Our Oldest Enemy: A History of America's Disastrous Relationship with France
By John J., Miller and Mark Molesky
294 pages; $24.95
“These proceedings are rapidly rendering the name of Frenchmen as detestable as once was dear to Americans and if suffered by their Government to be continued, total alienation will be inevitable.”
Those words were uttered not by Defense Secretary Donald Rumsfeld in 2003 but by Secretary of State Charles Pickering in 1796, on the occasion of yet another French ship firing on yet another American merchant vessel. This puts the lie to the notion that only now is some great tradition of Franco-American respect and cooperation unraveling. On the contrary, such a tradition has never existed.
That is precisely the point of John J. Miller and Mark Molesky’s engaging new book, Our Oldest Enemy, from which the above quote is taken. In this highly readable historical overview, Miller, a reporter for National Review, and Molesky, a history professor at Seton Hall University, set out to prove that the current enmity between America and France is by no means new. The two nations have a rich legacy of distrust — fueled primarily, in the authors’ eyes, by 300 years of French fecklessness and duplicity.
If this book were a political ad in a campaign for world opinion, its opponents would surely dismiss it as a negative attack. But like the best negative attacks, this slender volume is relentlessly effective, scoring point after scathing point not just against a series of French leaders but by extension an entire nation.
After French fortunes began to decline after Napoleon, the authors argue, the country’s animating impulses have been jealousy, entitlement and a misplaced arrogance: The French cannot yet accept that they are a people “whose greatest general was a foreigner, whose greatest warrior was a teenage girl, and whose last great military victory came on the plains of Wagram in 1809.” Our Oldest Enemy is peppered with such incendiary statements.
The authors best succeed in making their case not through such well-known shameful episodes as the XYZ Affair and the debacle of the Treaty of Versailles as engineered by French Prime Minister Georges Clemenceau but by debunking the “myths” of Franco-American comity during other periods.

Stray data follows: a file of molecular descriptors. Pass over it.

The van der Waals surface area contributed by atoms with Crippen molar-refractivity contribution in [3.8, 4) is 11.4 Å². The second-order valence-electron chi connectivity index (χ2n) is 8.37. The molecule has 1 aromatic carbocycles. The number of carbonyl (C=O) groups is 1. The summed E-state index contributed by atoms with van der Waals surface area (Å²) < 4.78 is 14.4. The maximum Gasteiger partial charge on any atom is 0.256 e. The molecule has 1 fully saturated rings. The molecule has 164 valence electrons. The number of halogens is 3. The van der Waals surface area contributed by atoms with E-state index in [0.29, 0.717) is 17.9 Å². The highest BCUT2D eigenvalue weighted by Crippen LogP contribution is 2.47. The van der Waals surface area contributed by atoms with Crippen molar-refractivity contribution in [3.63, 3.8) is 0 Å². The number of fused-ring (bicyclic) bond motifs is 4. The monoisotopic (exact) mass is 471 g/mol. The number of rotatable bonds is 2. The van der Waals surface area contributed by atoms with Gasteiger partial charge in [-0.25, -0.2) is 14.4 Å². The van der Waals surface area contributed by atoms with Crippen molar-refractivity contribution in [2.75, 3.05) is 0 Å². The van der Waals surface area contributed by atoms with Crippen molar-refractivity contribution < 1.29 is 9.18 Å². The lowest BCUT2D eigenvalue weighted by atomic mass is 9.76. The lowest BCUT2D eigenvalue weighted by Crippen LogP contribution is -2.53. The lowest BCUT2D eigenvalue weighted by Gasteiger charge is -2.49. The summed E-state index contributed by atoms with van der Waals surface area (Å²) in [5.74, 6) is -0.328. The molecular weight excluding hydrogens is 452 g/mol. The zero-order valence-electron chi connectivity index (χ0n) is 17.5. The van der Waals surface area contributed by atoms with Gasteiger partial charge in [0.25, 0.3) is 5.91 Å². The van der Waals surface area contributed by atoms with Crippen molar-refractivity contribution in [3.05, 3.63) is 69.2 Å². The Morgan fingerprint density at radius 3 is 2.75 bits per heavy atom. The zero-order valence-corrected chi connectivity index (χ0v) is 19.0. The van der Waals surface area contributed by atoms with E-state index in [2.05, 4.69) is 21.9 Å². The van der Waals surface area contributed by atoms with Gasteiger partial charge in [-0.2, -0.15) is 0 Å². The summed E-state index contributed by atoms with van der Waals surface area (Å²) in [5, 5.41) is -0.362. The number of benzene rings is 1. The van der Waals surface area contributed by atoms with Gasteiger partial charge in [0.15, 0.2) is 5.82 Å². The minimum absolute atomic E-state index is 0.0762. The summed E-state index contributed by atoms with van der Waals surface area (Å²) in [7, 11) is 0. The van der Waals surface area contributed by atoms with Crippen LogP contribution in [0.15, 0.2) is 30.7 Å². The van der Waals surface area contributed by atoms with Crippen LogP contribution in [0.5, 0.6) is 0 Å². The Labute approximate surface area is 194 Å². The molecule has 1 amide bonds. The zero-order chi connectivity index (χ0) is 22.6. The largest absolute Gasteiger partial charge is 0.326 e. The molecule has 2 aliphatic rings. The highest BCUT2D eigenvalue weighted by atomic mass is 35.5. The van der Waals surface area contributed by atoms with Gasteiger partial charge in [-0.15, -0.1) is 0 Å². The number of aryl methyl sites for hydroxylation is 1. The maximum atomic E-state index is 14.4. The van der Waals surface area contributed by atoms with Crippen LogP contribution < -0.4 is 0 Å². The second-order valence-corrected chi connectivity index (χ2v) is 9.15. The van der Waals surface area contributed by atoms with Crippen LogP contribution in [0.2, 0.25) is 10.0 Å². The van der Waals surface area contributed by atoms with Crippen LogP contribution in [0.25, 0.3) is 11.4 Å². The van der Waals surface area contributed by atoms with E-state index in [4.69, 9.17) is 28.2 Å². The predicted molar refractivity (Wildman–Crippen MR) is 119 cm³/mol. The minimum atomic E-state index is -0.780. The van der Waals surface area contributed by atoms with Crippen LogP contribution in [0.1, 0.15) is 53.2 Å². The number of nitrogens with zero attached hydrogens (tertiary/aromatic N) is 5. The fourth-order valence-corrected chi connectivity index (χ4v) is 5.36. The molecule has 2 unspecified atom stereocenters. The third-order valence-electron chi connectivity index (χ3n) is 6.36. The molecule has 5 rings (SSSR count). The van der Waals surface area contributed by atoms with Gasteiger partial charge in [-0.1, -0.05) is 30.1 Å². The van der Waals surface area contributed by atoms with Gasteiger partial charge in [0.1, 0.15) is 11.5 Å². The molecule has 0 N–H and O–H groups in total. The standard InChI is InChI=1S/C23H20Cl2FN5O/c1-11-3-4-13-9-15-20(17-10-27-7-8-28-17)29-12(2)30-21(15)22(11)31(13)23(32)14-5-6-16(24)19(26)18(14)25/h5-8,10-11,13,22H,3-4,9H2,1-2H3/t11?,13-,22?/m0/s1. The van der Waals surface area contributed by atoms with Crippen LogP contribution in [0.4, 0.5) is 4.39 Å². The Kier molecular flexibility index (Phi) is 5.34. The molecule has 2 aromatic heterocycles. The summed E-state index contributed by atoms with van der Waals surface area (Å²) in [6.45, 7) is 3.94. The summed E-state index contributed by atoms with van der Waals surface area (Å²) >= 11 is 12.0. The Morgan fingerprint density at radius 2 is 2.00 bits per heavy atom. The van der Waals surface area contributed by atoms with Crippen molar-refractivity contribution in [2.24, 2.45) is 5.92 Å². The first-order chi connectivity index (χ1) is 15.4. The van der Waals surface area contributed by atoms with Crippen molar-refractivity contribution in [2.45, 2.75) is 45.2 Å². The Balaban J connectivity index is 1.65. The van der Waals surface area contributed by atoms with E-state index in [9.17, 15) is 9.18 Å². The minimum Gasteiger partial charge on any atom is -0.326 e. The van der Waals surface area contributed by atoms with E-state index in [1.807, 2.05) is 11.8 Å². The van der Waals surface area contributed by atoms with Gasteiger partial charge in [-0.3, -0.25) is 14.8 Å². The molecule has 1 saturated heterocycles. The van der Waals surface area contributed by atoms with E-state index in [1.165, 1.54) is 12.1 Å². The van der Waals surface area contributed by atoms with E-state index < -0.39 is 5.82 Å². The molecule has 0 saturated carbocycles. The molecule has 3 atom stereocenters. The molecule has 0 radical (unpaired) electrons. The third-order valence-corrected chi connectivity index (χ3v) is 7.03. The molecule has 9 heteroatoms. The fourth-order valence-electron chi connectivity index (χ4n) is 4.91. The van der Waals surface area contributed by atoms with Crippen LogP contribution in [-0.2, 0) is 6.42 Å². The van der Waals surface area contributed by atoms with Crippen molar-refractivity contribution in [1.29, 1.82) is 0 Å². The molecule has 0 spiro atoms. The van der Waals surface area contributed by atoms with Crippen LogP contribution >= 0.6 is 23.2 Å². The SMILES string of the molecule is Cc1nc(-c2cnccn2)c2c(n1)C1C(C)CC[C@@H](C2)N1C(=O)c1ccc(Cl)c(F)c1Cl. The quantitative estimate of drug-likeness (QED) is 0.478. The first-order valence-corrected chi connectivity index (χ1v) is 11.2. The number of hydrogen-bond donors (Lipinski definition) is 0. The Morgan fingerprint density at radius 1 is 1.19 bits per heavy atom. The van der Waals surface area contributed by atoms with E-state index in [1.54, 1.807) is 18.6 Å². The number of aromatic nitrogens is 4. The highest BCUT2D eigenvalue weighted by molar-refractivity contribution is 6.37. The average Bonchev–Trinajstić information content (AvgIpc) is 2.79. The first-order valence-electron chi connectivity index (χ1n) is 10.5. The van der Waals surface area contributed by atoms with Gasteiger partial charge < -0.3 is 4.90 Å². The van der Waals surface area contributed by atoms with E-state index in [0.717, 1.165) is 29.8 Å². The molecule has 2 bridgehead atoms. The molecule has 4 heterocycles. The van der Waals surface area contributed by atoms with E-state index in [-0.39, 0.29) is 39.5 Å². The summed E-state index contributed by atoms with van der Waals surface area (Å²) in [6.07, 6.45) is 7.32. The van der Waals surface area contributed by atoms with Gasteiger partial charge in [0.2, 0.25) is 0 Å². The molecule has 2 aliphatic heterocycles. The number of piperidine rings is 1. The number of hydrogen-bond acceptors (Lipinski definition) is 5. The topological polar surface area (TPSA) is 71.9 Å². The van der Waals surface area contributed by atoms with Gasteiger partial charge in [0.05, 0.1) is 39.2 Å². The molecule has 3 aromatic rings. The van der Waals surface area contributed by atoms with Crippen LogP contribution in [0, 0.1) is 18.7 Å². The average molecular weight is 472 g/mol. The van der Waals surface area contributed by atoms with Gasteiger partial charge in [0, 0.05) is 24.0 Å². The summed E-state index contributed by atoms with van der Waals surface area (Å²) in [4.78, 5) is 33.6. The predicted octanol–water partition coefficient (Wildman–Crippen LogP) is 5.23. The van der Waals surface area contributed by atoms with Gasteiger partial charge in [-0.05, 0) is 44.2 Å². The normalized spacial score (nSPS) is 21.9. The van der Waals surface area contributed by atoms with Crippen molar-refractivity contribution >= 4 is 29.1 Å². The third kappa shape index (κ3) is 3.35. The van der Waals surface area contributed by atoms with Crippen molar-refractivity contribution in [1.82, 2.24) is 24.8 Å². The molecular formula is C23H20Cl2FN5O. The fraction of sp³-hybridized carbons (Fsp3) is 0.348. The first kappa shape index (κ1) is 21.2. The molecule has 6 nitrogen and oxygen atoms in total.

During the Revolutionary War battle of Flamborough Head, which made John Paul Jones famous, a French vessel that had supposedly come to the rescue of Jones’s sinking ship first fired on Jones in hopes that he would sink. The goal was to turn its fresh crew on the British ship and hoard the day’s glory.
Ally would become enemy again in 1942, as U.S. soldiers attempting to land in North Africa were strafed by Vichy French forces. Even as Allied troops were preparing to liberate France on D-Day, future president Charles de Gaulle refused to broadcast a radio message to the French people.
It was during another period of supposed Franco-American goodwill — the Cold War — when French ideas were the enemy. The authors reserve a special degree of scorn for 20th-century French intellectuals who worshiped “at the altar of” Stalinism. For Miller and Molesky, it is no accident, nor should it be overlooked, that many of the century’s greatest murderers, Ho Chi Minh and Pol Pot chief among them, studied in Paris.
To be sure, the book views history through a narrow prism, suggesting that France was responsible for every foreign-policy crisis in our history. While on the whole it may overstate this case, it nonetheless demonstrates France’s involvement — often deleterious — in so many episodes.
The weakest support for this may be in the beginning, in which Miller and Molesky discuss French behavior during the French and Indian Wars of the 18th century.
Because France at the time was in competition for colonies in the New World with Great Britain, this period’s place on a timeline of Franco-American distrust is debatable. It does, however, surely help to reinforce the authors’ low opinion of French national character.
The authors’ chief example is an Indian massacre of British settlers at Fort Edward in upstate New York in 1757. “According to several accounts,” they write, the French, who were allied with the Indians, “did nothing to stop the bloodbath.”
Apart from a history of France’s questionable status as our ally, the book tells the story of U.S. accommodation of French antics. Eisenhower repeatedly gave in to de Gaulle’s petulant and self-serving demands during World War II “in the interests of Allied harmony.”
After the war, the United States was footing 80 percent of France’s expenses in Vietnam, a colony that the French were incapable of holding and that would soon become our problem. In 1965, U.S. Marines were sent to the Dominican Republic to help quell a civil war. Even while de Gaulle publicly castigated America for the intervention, he privately asked LBJ to protect the French embassy, which the president did. And today, America pays lip service to working with France against terrorism, while we tolerate its deals with terrorist regimes.
Should our attitudes and our policies toward the French change accordingly? This book should give comfort to those who would answer in the affirmative — and give pause to those who do not.